Commander Ali Dizaei is president of the National Black Police Association
Senior police officer Ali Dizaei has been charged with misconduct in a public office and of trying to pervert the course of justice.
The Metropolitan police commander faces the charges after an Independent Police Complaints Commission investigation following an incident in a restaurant.
The National Black Police Association president will appear before Westminster magistrates on 3 June.
Mr Dizaei, who was suspended from the Met in September, denies the claims.
The National Black Police Association says it has offered Mr Dizaei its "full support" as president.
The IPCC said in a statement: "As a result of an Independent Police Complaints Commission investigation and following his voluntary attendance at Bishopsgate Police Station, Commander Ali Dizaei has today been charged with offences of misconduct in a public office and doing acts tending and intended to pervert the course of public justice."
The Crown Prosecution Service (CPS) said it had advised the Independent Police Complaints Commission (IPCC) there was sufficient evidence to charge Mr Dizaei in relation to events on Friday 18 July 2008.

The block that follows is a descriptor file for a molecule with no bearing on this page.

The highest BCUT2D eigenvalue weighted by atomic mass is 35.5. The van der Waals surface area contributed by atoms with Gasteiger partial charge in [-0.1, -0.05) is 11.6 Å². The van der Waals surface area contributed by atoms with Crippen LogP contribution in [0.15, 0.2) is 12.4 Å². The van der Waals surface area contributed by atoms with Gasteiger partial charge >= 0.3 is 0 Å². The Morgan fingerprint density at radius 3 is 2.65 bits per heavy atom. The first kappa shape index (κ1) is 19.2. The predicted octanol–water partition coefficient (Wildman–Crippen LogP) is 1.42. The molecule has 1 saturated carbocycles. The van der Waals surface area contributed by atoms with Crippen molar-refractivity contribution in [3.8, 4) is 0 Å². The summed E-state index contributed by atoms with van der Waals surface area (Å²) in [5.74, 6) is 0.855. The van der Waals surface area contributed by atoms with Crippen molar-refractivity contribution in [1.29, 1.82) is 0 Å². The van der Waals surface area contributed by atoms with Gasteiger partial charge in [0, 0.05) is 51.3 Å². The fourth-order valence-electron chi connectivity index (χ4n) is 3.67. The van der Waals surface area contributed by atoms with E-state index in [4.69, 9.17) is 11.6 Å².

CPS lawyer Gaon Hart said: "These charges relate to an incident in which Mr Dizaei, in his capacity as a police officer, arrested a man on allegations including assault. A decision not to charge that individual was made by the CPS in August 2008."
An investigation was then held by the IPCC and a file submitted to the CPS in November.
At the time of his suspension by the Metropolitan Police Authority (MPA) it said the action was "not a disciplinary sanction" and "should not be taken as a presumption of guilt".
Following confirmation of the intention to charge, the MPA said Commander Dizaei remained a serving police officer for whom the MPA had a "duty of care" and called on the Met Police Service to ensure "all necessary support" was in place.
In a statement the MPA said its professional standards cases sub-committee would continue to review regularly its earlier decision to suspend the commander.
The National Black Police Association said in a statement: "He firmly denies the allegations against him and the NBPA has confidence in the British criminal justice system to come to the right conclusions, which we fully expect will demonstrate his innocence.
"We will strive to ensure that the prosecution of the alleged offences is both proportionate and expeditious."
In 2003 Mr Dizaei was cleared at the Old Bailey of criminal charges relating to misconduct in public office and perverting the course of justice.